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Lansky white vs. blue stone comparison

Discussion in 'Maintenance, Tinkering & Embellishment' started by olddogrib, Jan 11, 2013.

  1. olddogrib


    Apr 18, 2011
    I know there are better and way more expensive fixed angle sharpening systems out there, but the Lansky has served me well for many years. I have used the white stone for finishing until they recently came out with the blue "super sapphire" which is supposed to be even finer grit ( 1000 vs 2000, I think). I assume it's due to years of "polishing" through use, but the white seems to do a better job than the new blue at his point. If so, I assume the blue will "wear in " also.
  2. R.Kell628


    Dec 12, 2012
    I have been wondernig the same thing. Right now I have the diamond set (Course, Medium, Fine) and they have great for me. I was recently searching to try to find this answer and I read somewhere (cant remember where) that the blue saphire hone wasnt very quality. Some of the reviews I have read say that the surface is wavy and not flat. I seem to remember reading that the ultra fine (white) hone was 2000 grit and the super saphire (blue) is 2200? I could be wrong though, this is just what I remember reading. I would also be interested in hearing the comparison between the two.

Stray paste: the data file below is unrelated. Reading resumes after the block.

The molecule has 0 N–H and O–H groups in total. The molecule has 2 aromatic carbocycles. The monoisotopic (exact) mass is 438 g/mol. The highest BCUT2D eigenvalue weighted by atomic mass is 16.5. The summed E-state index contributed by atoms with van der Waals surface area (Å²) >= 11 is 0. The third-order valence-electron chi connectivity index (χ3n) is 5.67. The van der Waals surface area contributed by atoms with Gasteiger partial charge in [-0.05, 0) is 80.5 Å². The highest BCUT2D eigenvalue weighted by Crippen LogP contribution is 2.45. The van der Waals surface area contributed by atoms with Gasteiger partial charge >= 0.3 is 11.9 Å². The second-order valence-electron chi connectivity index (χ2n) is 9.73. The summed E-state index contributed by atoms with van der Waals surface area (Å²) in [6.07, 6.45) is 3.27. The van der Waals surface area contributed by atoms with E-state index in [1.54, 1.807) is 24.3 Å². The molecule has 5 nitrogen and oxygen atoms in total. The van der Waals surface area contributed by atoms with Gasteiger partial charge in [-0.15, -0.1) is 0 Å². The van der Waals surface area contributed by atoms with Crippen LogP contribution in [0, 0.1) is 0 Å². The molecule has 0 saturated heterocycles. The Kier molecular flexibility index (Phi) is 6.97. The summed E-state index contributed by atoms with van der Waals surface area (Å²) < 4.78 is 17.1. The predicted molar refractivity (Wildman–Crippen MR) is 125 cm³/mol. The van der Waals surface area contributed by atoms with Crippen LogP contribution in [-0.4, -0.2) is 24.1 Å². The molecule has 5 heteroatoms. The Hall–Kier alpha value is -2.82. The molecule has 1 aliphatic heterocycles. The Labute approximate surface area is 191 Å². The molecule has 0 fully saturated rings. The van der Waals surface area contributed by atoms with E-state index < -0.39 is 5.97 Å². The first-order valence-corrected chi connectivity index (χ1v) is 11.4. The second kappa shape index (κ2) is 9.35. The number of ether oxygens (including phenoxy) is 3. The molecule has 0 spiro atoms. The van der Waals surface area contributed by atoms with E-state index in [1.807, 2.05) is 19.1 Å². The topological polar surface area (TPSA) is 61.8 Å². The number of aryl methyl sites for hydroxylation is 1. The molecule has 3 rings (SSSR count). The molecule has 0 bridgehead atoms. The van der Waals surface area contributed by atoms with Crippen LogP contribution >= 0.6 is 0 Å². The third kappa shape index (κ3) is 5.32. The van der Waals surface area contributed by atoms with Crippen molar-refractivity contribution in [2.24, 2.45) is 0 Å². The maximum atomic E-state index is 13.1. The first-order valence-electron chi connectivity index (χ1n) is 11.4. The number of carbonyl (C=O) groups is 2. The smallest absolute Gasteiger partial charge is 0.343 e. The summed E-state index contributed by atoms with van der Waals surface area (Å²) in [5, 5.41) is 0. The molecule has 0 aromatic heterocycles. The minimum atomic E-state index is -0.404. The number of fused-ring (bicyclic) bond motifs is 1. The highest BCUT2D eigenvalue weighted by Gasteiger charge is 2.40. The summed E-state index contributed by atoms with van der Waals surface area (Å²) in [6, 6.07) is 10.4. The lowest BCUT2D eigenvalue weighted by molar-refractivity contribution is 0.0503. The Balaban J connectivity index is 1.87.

3. The spec'd 'grit' of the Lansky ceramic hones (Fine/UF/Sapphire) is hard, if not impossible, to specify. The product numbers of each of them might be a hint, however (Fine = 'LSS0600', UltraFine = 'LSS1000', Super Sapphire = 'LSS2000'). The 'grit' numbers are really only meaningful when comparing them to each other, instead of trying to compare with other brands or other abrasive types.

    I haven't used the Sapphire hone, but have been happy with the Fine/UF hones in the Lansky kit. The 'Fine' 600 hone (red/purple stone in dark blue holder) will begin to produce a hazy polish, and the 'Ultra-Fine' 1000 (white stone in yellow holder) will take it to a mirror, or very nearly so. More easily done when used with water. I've since also lapped my white 1000 hone with a diamond hone to flatten it, and it performs to a 'finer' degree than before, though I've no idea how that would compare to the Sapphire. Either way, I've never really felt the need to get the Sapphire.

    Last edited: Jan 12, 2013
  4. olddogrib


    Apr 18, 2011
    I agree, as I don't think there's any value added. When I follow white with sapphire, my perception is the edge is less refined. I'll use it for finishing broadheads and other soft metals. With use it may actually do a better job than the white, but not new. Disclaimer: my test of sharpness is what it has always been, a thumb tip dragged across the edge at right angles,(admittedly a difficult device to calibrate, but after 50 years astonishingly consistent!)

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